As an artist there's bound to be times when I'm faced with challenges that I'm not quite used to. For me one of those challenges was shooting outside. It's definitely a lot of fun, and I've been SO pleased with my first several attempts, but for me I guess I'm just spoiled by the studio. The fact that normally I'm shooting tethered, meaning after I snap a picture I can immediately see it on a big computer screen, really makes shooting outdoors quite nerve-racking. When I take a picture in the studio I never have to play the nail-biting guessing game of, "Is this tiny image on the back of my camera actually in focus?" Or the ever present worry of, "Did I get all the pieces I'll need to pull this edit off?" Usually if I miss something or think of a detail to add later, I can go back to the studio and shoot it. However, when photographing on location I kind of have to get what I get, hope for the best, and deal with it in post. If I happen to miss something that I need to complete the image, odds are it's going to be a bit of a challenge (or completely impossible) to get back to that exact spot, with the same light, the same model, the same props, the same...you get the point. I shot this image during the Silver Lake Flickr Gathering and I knew at the time that this was it; if the picture didn't work out, umm...oh well, that sucks, live and learn, moving on.
Before I dive too deep into my ramblings about this crazy red dress river composite, can we just take a minute to marvel at the exceptional human that is Aleah Michele Ford!? She is one of the first photographers that I met on Flickr. I immediately decided she was amazing and that we were destined to be friends after I laid my eyes on this masterpiece. We started commenting back and forth on each other's new images, and she certainly seemed to be a rather grand individual. I think after a while it was safe to say we were solid internet buddies. Then I discovered that SHE LIVES SUPER CLOSE TO MY HOME TOWN!!!!?!! THEN my entirely wonderful friend Valerie Kasinski hosted the Silver Lake Flickr Gathering and I finally got a chance to meet Aleah in person. Seriously people, she is an absolute delight - just a fun, easygoing, bubbly breath of fresh air and I can't wait until we get to hang out and shoot some more!! (Same goes for Val...well actually that goes for all of my SIlver Lake Flickr family!)
Let me just tell you this was not an easy edit by any means. I definitely ran into many challenges and really wish I'd shot it differently. I had such a clear picture in my head and the images I took were...let's just say not as clear as I would have hoped. Not to say that this wasn't useable or fixable, but after putting the image together I realized that I definitely should have done some things differently. I should have shot Aleah much larger in the frame - as in shot with the camera a lot closer to her and then have taken all the photos around her to use to expand the image. I basically shot her in an already "expanded" frame and then took photos around that. If I were to have actually used all of the surrounding shots for my final edit, she would have been sooooo small and that's not what I was going for. (Did that make sense? If you have no idea what an expansion is, feel free watch this video Brad Wagner put together.) I hadn't ever messed around with any sort of an expansion shot until this image, so I still hadn't worked out all the kinks. In fact my outdoor shots are probably going to continue to be a bit "kinky" for a while until I learn what the heck I'm doing.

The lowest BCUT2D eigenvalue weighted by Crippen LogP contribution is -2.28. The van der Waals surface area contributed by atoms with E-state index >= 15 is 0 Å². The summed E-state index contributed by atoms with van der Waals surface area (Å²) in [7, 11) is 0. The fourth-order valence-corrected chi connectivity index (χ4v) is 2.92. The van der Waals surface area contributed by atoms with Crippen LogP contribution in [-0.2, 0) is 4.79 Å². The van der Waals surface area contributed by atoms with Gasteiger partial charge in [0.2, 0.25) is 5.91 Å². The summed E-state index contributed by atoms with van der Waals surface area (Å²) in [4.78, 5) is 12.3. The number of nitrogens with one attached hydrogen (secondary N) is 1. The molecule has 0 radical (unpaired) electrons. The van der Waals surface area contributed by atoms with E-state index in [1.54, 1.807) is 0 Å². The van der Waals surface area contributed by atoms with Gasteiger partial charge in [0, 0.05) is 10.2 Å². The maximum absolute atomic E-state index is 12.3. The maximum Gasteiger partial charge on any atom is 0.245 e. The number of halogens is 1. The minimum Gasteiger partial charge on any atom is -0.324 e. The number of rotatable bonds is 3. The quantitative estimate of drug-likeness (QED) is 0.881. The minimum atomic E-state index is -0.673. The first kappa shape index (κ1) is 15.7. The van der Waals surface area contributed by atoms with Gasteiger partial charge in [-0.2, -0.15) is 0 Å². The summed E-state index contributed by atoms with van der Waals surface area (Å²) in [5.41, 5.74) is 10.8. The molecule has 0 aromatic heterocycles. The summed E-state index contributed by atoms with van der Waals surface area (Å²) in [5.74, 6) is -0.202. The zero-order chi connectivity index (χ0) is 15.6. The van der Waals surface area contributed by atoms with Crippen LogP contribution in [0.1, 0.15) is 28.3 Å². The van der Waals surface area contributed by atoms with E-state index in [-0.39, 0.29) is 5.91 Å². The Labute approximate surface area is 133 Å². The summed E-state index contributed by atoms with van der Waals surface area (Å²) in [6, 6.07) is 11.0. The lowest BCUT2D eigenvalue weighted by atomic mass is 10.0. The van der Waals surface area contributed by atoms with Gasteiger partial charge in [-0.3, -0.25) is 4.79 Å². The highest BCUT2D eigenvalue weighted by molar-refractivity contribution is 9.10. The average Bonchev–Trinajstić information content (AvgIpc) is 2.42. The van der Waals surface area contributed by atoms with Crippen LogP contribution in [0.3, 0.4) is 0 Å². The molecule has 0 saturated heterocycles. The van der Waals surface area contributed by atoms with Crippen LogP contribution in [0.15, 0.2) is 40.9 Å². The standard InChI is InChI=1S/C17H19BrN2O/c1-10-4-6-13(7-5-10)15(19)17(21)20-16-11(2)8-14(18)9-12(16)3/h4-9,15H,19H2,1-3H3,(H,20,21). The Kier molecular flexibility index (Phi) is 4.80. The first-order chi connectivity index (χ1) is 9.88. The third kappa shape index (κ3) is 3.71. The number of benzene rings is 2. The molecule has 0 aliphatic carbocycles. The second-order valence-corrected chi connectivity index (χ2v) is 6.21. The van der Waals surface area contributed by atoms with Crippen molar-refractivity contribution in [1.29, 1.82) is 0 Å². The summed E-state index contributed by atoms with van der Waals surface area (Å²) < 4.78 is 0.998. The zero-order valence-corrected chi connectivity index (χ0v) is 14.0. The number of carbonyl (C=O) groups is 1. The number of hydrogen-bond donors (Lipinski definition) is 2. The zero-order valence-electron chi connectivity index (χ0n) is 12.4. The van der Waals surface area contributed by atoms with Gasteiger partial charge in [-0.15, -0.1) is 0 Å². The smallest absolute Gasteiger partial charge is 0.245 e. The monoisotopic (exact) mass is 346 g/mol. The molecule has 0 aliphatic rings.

Sometimes you just have to get your feet wet. In the case of this photo, it was actually Aleah who got her feet wet...literally, but that's not the point. (However, I do want to mention that she was an ABSOLUTE TROOPER and didn't complain once about wading around barefoot in the cold water during mid-October.) The point is, I'm still getting the hang of shooting outside and the only way I'm going to get better is by doing it and failing...well almost failing. Ok, actually I don't feel like this image was a failure (at all), in fact I feel it was a major success, because...
A. It turned out just as I had hoped and imagined it in my brain, even with some speed bumps.
B. I finally got this idea out of my head and into the interwebs.
C. I learned a heck of a lot about what sort of planning should go into an on-location composite like this one.
SO to conclude and review, let's play a fun game called....
LEARN FROM ROBERT'S ON LOCATION MISTAKES!
1. If you are planning to do an expansion shot, shoot your subject as large as possible in the frame and THEN shoot the surrounding area to use for expanding your frame.
2. Once you've focused on your subject, LOCK YOUR FOCUS! Aka turn it off of autofocus because if your focal point shifts at all, you're going to have a heck of a time trying to cohesively composite your shots together.
3. Take WAY more shots than you need...because you'll most likely need them and you probably can't go back and reshoot things.
4. Keep your model in one place and shoot everything you'll need with them there before you ask them to trudge all around a river draping fabric over tiny waterfalls. I realized after I had her leave her position that I forgot to grab a few elements I would need, and then had to try to reframe her in the same place and everything. It ended up mostly working out, but would have been much easier had she never moved.
5. If you're going to ask your model to stand in cold water, MAYBE THINK ABOUT PLANNING THE DARN THING FIRST! This way the shoot can go as quickly and smoothly as possible and you can let the poor girl put her coat and shoes back on while her toes are still attached!!! (It wasn't actually THAT cold out, but definitely not what I would call swimming weather.)
Lastly I'd like to add that I believe in the back of my mind somewhere, this image was inspired by this image created by Trini Shultz. SHE IS INCREDIBLE, just sayin'.